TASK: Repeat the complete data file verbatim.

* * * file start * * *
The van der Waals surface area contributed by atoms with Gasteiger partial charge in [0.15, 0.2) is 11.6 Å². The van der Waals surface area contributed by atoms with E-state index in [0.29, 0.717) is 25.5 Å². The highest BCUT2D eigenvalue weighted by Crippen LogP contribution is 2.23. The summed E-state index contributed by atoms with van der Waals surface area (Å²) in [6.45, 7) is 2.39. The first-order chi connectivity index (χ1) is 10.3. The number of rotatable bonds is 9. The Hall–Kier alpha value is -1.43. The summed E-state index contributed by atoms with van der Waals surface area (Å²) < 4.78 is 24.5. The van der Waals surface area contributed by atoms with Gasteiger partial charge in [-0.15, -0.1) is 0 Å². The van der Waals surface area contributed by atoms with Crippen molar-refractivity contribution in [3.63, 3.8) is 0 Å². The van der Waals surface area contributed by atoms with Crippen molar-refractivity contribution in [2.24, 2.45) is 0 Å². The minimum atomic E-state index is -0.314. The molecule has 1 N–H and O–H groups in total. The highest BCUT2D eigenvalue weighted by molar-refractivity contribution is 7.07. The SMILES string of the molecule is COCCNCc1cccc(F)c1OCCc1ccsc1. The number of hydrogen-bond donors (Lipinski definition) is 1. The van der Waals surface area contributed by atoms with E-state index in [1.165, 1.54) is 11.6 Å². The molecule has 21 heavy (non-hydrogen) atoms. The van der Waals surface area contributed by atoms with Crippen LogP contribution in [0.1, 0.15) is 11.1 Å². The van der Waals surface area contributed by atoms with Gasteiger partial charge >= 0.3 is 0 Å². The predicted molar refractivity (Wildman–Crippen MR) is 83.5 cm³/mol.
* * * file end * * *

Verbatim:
The van der Waals surface area contributed by atoms with Gasteiger partial charge in [0.15, 0.2) is 11.6 Å². The van der Waals surface area contributed by atoms with E-state index in [0.29, 0.717) is 25.5 Å². The highest BCUT2D eigenvalue weighted by Crippen LogP contribution is 2.23. The summed E-state index contributed by atoms with van der Waals surface area (Å²) in [6.45, 7) is 2.39. The first-order chi connectivity index (χ1) is 10.3. The number of rotatable bonds is 9. The Hall–Kier alpha value is -1.43. The summed E-state index contributed by atoms with van der Waals surface area (Å²) < 4.78 is 24.5. The van der Waals surface area contributed by atoms with Gasteiger partial charge in [-0.15, -0.1) is 0 Å². The van der Waals surface area contributed by atoms with Crippen molar-refractivity contribution in [3.63, 3.8) is 0 Å². The van der Waals surface area contributed by atoms with Crippen molar-refractivity contribution in [2.24, 2.45) is 0 Å². The minimum atomic E-state index is -0.314. The molecule has 1 N–H and O–H groups in total. The highest BCUT2D eigenvalue weighted by molar-refractivity contribution is 7.07. The SMILES string of the molecule is COCCNCc1cccc(F)c1OCCc1ccsc1. The number of hydrogen-bond donors (Lipinski definition) is 1. The van der Waals surface area contributed by atoms with E-state index in [1.165, 1.54) is 11.6 Å². The molecule has 21 heavy (non-hydrogen) atoms. The van der Waals surface area contributed by atoms with Crippen LogP contribution in [0.1, 0.15) is 11.1 Å². The van der Waals surface area contributed by atoms with Gasteiger partial charge >= 0.3 is 0 Å². The predicted molar refractivity (Wildman–Crippen MR) is 83.5 cm³/mol.